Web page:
Some years ago I spoke to you " Of the Relation between the Ecclesiastical Institutions and the Religions Consciousness of the American People." I am now here again to speak on great and kindred themes. You have no authoritative Scriptures; your Bible is the Universe, the World of Matter your Old Testament, the World of Man the New. In both there are revelations every day, for that canon is not closed, nor ever will he. With the catholic spirit of Universal Religion one of your Clerks has just read from the Scriptures of the Chinese, the Hindoos, the Persians, the Mohammedans, the Hebrews, and the Christians. There is one Material Nature about us all, one Human Nature in us all, one Divine Nature, ope Infinite God above us all, immanent in each, and equally near to the Buddhist and the Christian, equally loving to all. He is no respecter of sects more than of persons. I wish to speak of the notions men have of God, and of the effect thereof. So, if your business allow and your patience will endure so much, I will preach four Sermons:

I. Of The Progressive Development Of The Conception Of God In The Books Of The Bible.

II. Of The Eoolesiastioal Conception Of God, And Its Relation To The Scientific And Religious Wants Of This Age.

III. Of The Natural Or Philosophical Idea Of God, And Its ReLation To The Soientifio And Religious Wants Of The Age.

IV. Of The Soul's Normal Dklight In The Infinite God.

These are all great themes, of interest to mankind—not least, I think, to Progressive Friends.

This morning I ask your attention to some Thoughts on the Progressive Development of the Conception of God in the various Books of the Bible.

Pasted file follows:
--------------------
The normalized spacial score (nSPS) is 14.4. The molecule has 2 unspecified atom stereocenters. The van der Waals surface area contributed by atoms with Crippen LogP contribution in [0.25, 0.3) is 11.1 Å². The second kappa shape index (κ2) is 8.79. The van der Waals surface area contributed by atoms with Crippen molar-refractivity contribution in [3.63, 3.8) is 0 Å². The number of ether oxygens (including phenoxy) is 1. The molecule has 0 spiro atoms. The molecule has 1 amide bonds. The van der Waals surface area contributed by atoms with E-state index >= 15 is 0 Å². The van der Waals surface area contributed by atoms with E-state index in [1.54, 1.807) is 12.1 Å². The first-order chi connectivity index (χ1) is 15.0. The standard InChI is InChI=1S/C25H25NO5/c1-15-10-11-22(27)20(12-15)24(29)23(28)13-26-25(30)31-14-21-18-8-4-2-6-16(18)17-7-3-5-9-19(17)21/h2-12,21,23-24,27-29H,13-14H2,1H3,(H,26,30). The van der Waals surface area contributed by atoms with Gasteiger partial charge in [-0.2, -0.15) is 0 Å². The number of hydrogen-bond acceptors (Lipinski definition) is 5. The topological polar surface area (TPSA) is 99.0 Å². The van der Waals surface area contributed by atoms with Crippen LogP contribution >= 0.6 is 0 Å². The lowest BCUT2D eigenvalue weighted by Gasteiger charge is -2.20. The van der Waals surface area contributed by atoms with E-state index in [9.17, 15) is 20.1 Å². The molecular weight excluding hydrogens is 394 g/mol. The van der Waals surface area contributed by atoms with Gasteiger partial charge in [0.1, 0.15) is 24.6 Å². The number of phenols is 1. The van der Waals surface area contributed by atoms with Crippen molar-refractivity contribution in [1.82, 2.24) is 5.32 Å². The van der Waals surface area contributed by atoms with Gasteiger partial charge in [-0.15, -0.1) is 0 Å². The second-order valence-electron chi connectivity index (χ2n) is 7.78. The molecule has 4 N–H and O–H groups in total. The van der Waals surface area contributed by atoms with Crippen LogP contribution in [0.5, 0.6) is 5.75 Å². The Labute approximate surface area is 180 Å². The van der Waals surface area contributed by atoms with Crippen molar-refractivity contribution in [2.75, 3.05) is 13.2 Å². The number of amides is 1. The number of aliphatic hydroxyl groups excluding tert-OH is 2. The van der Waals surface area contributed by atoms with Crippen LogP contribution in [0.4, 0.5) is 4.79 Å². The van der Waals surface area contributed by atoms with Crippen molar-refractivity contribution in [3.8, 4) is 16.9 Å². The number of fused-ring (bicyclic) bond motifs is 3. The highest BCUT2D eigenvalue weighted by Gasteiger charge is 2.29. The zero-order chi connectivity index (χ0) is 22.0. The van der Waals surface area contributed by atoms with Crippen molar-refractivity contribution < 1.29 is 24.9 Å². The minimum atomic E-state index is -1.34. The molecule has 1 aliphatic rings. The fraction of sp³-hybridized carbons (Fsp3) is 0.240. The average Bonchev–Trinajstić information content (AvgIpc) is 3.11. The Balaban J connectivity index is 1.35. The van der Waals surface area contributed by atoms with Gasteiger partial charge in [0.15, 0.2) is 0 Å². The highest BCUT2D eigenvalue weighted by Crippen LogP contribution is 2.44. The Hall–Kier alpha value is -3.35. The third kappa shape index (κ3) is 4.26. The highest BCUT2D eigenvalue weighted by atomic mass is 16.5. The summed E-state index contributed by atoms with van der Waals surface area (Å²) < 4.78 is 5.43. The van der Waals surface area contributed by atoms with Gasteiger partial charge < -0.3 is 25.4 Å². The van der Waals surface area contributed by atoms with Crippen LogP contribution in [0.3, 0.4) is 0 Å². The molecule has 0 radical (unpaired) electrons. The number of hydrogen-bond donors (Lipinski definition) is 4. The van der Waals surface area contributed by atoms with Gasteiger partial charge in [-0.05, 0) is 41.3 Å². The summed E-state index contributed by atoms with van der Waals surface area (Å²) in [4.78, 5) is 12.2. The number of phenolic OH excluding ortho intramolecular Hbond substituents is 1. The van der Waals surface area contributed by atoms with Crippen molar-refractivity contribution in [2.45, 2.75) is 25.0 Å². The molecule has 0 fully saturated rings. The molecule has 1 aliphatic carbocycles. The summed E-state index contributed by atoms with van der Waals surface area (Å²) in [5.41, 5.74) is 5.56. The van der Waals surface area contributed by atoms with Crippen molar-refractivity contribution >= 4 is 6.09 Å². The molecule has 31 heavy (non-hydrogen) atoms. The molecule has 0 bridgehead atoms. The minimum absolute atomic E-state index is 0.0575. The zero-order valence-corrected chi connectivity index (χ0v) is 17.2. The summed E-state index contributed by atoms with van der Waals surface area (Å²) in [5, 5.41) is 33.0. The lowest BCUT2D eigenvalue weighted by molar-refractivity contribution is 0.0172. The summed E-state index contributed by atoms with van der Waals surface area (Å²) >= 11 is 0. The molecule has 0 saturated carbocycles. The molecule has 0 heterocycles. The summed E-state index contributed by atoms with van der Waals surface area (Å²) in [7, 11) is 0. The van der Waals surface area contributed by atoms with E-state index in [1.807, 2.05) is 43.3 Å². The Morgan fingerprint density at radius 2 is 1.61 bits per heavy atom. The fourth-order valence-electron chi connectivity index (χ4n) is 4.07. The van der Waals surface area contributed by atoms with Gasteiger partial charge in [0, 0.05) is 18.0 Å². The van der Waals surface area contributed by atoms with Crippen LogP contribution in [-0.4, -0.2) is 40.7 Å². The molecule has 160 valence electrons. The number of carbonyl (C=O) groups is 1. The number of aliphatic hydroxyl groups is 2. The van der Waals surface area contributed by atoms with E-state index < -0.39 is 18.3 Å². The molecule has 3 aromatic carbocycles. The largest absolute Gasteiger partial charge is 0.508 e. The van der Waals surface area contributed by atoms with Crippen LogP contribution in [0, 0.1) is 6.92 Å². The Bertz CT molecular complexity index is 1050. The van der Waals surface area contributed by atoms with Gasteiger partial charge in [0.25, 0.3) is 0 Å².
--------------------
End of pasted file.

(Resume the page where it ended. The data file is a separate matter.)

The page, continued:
In the human race nothing is.ever still; the stream of humanity rolls continually forward, change following change; nation succeeds to nation, theology to theology, thought to thought. Taken as a whole, this change is a Progress, an ascent from the lower and ruder to the higher and more comprehensive. Individuals die, special families pass off, nations go under; and a whole race, like the American Indians, may perish, and their very blood be dried up from the ground; yet still mankind survives, and all the material or spiritual good achieved by any race, nation, family, individual, reverts at last to mankind, who not only has eminent domain over the earth, but is likewise heir at history of Moses, of the Heraclides, of Egypt, and of the American Indians. So of much that slips out from the decaying hand of the individual or the race, nothing is ever lost to humanity; much is outgrown, nought wasted. The milk-teeth of the baby are as necessary as the meat-teeth, the biters and grinders of the adult man. Little Ikie Newton had a top and a hoop; spinning and trundling were as needful to the boy as mathematical rules of calculation to the great and worldrenowned Sir Isaac. The Progress of Mankind is continuous and onward, as much subject to a natural law of development as our growth from babyhood to adult life.

You see this change and progress in all departments of human activity, in Eeligion and Theology, as distinct as in spinning and weaving. Theological ideas are instruments for making character, as carpenters' tools for making houses. Take the long sweep of four thousand years that history runs over, and the improvement in theological ideas is as remarkable as the change in carpenters' tools. You see this progress especially in the Conception of God, and in the Worship that is paid to him conformable to that conception. Here the change is continuous, and the progress is full of encouragement for the future.

What unlikeness in the conceptions of God which Christian men have to-day! The notion of God set forth in certain churches differs from yours and mine more than Moloch differs from Jehovah. Certainly the God which some ministers scare their congregations withal, is to me only a Devil—a Devil who has no existence, and never appears out of the theological graveyard, where this ghost of buried superstitions " walks" from time to time to frighten men into the momentary panic of a revival.

The Bible has become the Sacred Book of all Christendom. It is not only valued for its worth, which is certainly very great, but still more for its fancied authority—because it is thought to be a Revelation, made di